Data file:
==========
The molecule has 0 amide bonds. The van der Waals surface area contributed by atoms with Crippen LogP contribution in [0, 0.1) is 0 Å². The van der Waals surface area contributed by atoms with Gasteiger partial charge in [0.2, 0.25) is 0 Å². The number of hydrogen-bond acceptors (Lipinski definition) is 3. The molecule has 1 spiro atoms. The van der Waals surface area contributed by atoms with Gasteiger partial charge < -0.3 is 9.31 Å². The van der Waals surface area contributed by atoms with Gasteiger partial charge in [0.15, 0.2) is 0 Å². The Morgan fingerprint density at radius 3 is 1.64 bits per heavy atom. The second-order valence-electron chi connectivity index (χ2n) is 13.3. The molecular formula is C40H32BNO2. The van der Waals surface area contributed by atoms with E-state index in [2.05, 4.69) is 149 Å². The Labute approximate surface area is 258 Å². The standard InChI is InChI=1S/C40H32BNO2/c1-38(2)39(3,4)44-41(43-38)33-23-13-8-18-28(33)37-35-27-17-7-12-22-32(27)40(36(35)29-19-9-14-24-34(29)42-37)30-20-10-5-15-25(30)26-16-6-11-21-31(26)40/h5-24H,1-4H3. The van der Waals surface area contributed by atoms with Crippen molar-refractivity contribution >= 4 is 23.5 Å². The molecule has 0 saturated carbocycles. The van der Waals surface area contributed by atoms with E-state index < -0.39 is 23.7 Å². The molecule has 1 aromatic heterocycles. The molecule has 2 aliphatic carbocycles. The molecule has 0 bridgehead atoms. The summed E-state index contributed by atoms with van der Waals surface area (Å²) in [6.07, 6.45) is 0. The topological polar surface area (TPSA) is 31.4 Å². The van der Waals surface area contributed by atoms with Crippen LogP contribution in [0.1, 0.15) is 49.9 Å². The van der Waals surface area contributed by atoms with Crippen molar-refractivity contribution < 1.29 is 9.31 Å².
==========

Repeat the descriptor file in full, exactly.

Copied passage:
The molecule has 0 amide bonds. The van der Waals surface area contributed by atoms with Crippen LogP contribution in [0, 0.1) is 0 Å². The van der Waals surface area contributed by atoms with Gasteiger partial charge in [0.2, 0.25) is 0 Å². The number of hydrogen-bond acceptors (Lipinski definition) is 3. The molecule has 1 spiro atoms. The van der Waals surface area contributed by atoms with Gasteiger partial charge < -0.3 is 9.31 Å². The van der Waals surface area contributed by atoms with Gasteiger partial charge in [0.15, 0.2) is 0 Å². The Morgan fingerprint density at radius 3 is 1.64 bits per heavy atom. The second-order valence-electron chi connectivity index (χ2n) is 13.3. The molecular formula is C40H32BNO2. The van der Waals surface area contributed by atoms with E-state index in [2.05, 4.69) is 149 Å². The Labute approximate surface area is 258 Å². The standard InChI is InChI=1S/C40H32BNO2/c1-38(2)39(3,4)44-41(43-38)33-23-13-8-18-28(33)37-35-27-17-7-12-22-32(27)40(36(35)29-19-9-14-24-34(29)42-37)30-20-10-5-15-25(30)26-16-6-11-21-31(26)40/h5-24H,1-4H3. The van der Waals surface area contributed by atoms with Crippen molar-refractivity contribution >= 4 is 23.5 Å². The molecule has 0 saturated carbocycles. The van der Waals surface area contributed by atoms with E-state index < -0.39 is 23.7 Å². The molecule has 1 aromatic heterocycles. The molecule has 2 aliphatic carbocycles. The molecule has 0 bridgehead atoms. The summed E-state index contributed by atoms with van der Waals surface area (Å²) in [6.07, 6.45) is 0. The topological polar surface area (TPSA) is 31.4 Å². The van der Waals surface area contributed by atoms with Crippen LogP contribution in [0.1, 0.15) is 49.9 Å². The van der Waals surface area contributed by atoms with Crippen molar-refractivity contribution < 1.29 is 9.31 Å².